Defence procurement Canada: An ambitious government initiative

26 February 2020

As part of its 2019 election platform, the federal Liberals announced a plan for the creation of a new Crown agency that would be responsible for conducting procurements on behalf of the Department of National Defence and the Canadian Armed Forces, dubbed "Defence Procurement Canada."

Since the election, few details have been released about Defence Procurement Canada although it may have a structure to a similar Crown corporation: Defence Construction Canada.



What We Know

Earlier this year, Prime Minister Justin Trudeau sent mandate letters to the four ministers responsible for the creation of Defence Procurement Canada:

  • Minister of Public Services and Procurement, Anita Anand;
  • Minister of National Defence, Harjit Sajjan;
  • Minister of Fisheries, Oceans and the Canadian Coast Guard, Bernadette Jordan; and
  • Minister of Innovation, Science and Industry, Navdeep Bains.

The Minister of Public Service and Procurement was instructed to lead the project. Her mandate letter instructed her to ensure that Canada's biggest procurements were delivered on time and with greater transparency. Specifically, Minister Anand was told "This priority is to be developed concurrently with ongoing procurement projects and existing timelines."

Specific timelines have yet to be released with respect to the creation of Defence Procurement Canada. It is not entirely clear whether the new agency would assume responsibility for procurements that have already begun, namely the Future Fighter Capability Project and the National Shipbuilding Strategy.

What to Expect

The proposed Defence Procurement Canada is being created along side the implementation of another important policy, the United States-Mexico-Canada Agreement (USMCA). At the time of publishing, the Government of Canada has introduced Bill C-4, An Act to implement the Agreement between Canada, the United States of America and the United Mexican States. Both the United States and Mexico have already ratified the agreement.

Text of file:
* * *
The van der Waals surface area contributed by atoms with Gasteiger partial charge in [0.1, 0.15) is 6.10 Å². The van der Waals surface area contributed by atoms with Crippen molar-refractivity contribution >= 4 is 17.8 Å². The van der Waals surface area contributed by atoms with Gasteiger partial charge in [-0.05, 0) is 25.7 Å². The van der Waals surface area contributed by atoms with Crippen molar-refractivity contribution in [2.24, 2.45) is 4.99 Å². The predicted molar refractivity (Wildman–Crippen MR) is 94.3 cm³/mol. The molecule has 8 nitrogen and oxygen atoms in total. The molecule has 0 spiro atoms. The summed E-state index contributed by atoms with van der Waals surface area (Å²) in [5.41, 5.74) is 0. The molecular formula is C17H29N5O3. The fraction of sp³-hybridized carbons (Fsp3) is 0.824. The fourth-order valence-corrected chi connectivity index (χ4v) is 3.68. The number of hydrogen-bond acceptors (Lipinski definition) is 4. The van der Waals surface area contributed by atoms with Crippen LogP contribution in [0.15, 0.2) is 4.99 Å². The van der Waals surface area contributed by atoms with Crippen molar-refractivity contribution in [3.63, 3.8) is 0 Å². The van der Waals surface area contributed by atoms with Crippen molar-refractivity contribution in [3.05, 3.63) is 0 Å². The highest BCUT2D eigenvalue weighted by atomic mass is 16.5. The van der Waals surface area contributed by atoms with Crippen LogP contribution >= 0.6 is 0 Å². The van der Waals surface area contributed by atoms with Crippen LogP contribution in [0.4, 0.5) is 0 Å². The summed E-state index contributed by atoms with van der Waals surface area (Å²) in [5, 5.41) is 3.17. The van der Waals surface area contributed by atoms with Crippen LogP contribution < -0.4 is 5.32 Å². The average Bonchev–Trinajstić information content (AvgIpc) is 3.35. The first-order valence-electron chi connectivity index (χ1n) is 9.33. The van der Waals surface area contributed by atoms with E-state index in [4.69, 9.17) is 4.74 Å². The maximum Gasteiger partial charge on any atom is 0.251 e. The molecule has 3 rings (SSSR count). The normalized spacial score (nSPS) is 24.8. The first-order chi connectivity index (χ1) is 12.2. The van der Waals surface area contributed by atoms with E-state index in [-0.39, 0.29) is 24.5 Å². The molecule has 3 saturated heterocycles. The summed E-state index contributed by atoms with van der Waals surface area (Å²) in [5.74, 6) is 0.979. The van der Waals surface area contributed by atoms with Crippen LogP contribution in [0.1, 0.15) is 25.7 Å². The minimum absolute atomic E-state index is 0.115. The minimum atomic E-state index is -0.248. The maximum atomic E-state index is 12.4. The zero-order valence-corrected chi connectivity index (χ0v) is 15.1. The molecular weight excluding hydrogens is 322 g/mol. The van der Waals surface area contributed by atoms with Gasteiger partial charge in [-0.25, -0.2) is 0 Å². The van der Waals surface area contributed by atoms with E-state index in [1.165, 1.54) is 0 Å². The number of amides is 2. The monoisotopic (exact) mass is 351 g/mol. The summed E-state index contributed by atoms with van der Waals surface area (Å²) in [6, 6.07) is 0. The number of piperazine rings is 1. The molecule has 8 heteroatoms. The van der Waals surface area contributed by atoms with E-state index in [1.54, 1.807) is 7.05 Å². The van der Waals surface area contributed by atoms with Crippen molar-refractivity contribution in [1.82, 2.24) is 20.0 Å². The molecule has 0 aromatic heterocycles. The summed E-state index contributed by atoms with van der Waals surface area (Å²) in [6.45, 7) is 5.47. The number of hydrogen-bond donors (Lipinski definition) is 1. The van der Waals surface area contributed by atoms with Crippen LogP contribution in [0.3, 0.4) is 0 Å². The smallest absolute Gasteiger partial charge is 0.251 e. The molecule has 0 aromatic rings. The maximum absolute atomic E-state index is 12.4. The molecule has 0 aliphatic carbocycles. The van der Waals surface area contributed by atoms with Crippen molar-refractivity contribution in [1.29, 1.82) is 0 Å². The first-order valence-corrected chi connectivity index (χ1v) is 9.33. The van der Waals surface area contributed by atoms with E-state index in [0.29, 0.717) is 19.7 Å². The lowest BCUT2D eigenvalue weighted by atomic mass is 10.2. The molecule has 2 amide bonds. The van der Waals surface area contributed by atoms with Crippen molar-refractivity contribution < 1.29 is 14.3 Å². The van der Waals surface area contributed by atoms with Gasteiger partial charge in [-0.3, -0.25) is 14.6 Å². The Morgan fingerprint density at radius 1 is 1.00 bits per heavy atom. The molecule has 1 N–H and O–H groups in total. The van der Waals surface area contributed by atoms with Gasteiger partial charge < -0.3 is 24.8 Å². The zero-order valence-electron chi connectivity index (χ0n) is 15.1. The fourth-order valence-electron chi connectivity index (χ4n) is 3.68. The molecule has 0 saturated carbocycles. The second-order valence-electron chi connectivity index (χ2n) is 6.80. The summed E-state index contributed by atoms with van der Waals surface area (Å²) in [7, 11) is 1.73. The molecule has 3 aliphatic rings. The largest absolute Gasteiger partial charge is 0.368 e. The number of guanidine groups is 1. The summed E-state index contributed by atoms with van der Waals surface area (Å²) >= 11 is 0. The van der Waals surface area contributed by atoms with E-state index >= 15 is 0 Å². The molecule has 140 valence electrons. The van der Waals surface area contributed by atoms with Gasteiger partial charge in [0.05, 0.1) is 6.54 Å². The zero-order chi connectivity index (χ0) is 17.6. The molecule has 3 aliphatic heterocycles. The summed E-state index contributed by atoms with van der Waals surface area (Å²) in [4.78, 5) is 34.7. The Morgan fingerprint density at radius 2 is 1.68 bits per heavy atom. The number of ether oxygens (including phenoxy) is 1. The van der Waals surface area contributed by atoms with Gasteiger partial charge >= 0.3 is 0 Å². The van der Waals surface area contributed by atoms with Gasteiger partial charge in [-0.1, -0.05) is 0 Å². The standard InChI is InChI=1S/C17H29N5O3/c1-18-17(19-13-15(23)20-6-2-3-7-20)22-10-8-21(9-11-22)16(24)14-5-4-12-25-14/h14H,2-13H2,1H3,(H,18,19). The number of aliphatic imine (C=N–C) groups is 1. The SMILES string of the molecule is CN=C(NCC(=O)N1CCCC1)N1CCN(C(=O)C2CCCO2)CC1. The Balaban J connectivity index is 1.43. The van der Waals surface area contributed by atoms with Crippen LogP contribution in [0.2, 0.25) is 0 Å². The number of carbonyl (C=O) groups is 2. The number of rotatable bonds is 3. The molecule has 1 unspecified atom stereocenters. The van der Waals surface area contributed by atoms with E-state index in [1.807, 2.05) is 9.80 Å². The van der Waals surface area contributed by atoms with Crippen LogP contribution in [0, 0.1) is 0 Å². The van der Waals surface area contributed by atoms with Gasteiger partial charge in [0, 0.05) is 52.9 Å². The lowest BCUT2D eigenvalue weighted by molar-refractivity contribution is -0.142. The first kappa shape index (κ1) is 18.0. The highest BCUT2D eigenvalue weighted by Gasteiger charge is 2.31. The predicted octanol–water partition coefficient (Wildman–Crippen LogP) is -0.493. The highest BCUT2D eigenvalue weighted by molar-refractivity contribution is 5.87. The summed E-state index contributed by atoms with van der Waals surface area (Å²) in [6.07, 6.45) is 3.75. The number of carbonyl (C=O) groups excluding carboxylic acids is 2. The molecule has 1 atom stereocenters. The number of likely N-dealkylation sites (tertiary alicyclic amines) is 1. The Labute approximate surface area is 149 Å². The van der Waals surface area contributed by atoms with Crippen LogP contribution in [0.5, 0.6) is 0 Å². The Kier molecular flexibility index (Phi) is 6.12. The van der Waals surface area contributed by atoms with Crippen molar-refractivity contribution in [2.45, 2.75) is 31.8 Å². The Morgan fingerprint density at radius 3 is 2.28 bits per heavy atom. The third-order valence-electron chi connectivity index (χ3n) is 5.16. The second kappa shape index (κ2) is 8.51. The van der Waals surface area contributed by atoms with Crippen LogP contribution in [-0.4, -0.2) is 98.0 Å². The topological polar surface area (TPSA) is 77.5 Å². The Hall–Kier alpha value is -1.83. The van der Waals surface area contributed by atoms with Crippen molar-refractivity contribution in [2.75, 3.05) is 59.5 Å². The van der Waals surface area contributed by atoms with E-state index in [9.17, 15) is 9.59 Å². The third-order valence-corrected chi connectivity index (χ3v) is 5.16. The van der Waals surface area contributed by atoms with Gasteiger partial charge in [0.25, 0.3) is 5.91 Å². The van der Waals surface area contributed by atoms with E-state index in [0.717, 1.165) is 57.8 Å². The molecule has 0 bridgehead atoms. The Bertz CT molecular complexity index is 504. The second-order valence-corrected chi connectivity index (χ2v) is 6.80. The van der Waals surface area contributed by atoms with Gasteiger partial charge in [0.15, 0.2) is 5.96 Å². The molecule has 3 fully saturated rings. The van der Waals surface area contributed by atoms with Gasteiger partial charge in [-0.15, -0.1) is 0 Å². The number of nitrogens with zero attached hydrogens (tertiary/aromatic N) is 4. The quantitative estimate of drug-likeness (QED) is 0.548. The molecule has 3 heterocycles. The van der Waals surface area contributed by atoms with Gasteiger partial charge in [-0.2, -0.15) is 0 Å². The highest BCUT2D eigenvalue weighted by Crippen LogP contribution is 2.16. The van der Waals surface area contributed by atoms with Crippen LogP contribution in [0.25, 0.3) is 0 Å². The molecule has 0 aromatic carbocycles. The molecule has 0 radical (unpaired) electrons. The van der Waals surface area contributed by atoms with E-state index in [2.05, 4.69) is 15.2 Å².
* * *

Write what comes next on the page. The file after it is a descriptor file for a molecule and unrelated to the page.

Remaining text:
Once the USMCA comes into force, the trade agreements applicable to Canadian procurements will change. Unlike NAFTA, the USMCA chapter for government procurement does not apply to Canada. Instead, Canada's government procurement with the United States and Mexico will fall under two trade agreements that are already in force. Procurement between Canada and the United States will be governed by the WTO Agreement on Government Procurement (AGP). Procurement between Canada and Mexico will be governed by the Comprehensive and Progressive Agreement for Trans-Pacific Partnership (CPTPP), which came into force at the end of 2018.

With a view to conducting more streamlined procurement processes for defence purposes, the Government of Canada may seek to conduct Defence Procurement Canada's procurements under the national security exceptions of the AGP and CPTPP. In 2019, the Government changed the regulations of the Canadian International Trade Tribunal to require it to dismiss complaints where a national security exception has been invoked by the procuring entity. This change requires complaints to be reviewed in the Federal Court where the timelines are considerably longer and the remedy does not necessarily include the correction of an unfair procurement practice. Rather, the Federal Court has the remedies available to it under judicial review including the ability to quash a contract award.

Conclusion

A new procurement agency with specialization in defence procurements could go a long way in improving the efficiency of important purchases by the government. However, there are currently few details. Gowling WLG will continue to provide updates on the creation of this new Crown corporation.


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